Comparison of LPCVD and sputter-etched ZnO layers applied as front electrodes in tandem thin-film silicon solar cells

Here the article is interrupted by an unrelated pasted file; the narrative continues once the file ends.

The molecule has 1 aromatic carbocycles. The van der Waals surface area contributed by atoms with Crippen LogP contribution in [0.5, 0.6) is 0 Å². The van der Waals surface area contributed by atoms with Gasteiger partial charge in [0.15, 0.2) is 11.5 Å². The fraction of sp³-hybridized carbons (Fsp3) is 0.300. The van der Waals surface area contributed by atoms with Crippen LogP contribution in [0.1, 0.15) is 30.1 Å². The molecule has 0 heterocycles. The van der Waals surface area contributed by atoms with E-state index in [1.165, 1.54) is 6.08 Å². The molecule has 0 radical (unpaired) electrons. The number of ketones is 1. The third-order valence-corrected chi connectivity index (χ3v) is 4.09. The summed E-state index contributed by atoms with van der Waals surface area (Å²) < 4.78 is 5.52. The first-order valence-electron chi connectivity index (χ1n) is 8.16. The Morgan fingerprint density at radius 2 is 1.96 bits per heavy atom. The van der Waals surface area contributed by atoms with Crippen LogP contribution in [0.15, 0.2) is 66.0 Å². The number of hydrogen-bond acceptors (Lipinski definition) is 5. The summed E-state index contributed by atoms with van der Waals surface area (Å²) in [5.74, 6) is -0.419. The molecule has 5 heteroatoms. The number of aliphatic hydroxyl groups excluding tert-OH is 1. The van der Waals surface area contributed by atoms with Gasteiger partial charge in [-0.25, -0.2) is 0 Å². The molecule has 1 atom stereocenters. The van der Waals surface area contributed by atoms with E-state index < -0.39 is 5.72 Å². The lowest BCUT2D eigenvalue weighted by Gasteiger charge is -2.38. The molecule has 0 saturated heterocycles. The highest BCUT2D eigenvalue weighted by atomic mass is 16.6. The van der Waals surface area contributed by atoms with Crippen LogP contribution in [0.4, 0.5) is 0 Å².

Aluminum-doped zinc oxide (ZnO:Al) layers deposited by sputtering and boron-doped zinc oxide (ZnO:B) layers deposited by low-pressure chemical vapor deposition (LPCVD) are well-established materials for front electrodes in thin-film silicon solar cells. In this study, both types of front electrodes are evaluated with respect to their inherent properties and their surface textures in micromorph tandem solar cells in the superstrate configuration. The silicon layer stack investigated here consists of a 220-nm-thick amorphous silicon top cell, a 40-nm-thick intermediate reflector and a 1.1-mu m-thick microcrystalline silicon bottom cell; for this specific silicon layer stack, the LPCVD ZnO:B provides higher power conversion efficiency than its sputtered ZnO:Al counterpart. The growth-friendly surface topography of ZnO:Al yields better electrical performance. However, tandem cells on ZnO:Al suffer from a fundamental optical limitation in terms of light trapping in the top cell. They also show a higher parasitic absorption linked to the relatively high doping concentration of the ZnO:Al layers used here. Detailed analysis of the experimental results allows us to clearly understand the opto-electrical behavior of both types of cells and envisage several possible upgrades to further improve their performance. (C) 2015 Published by Elsevier B.V.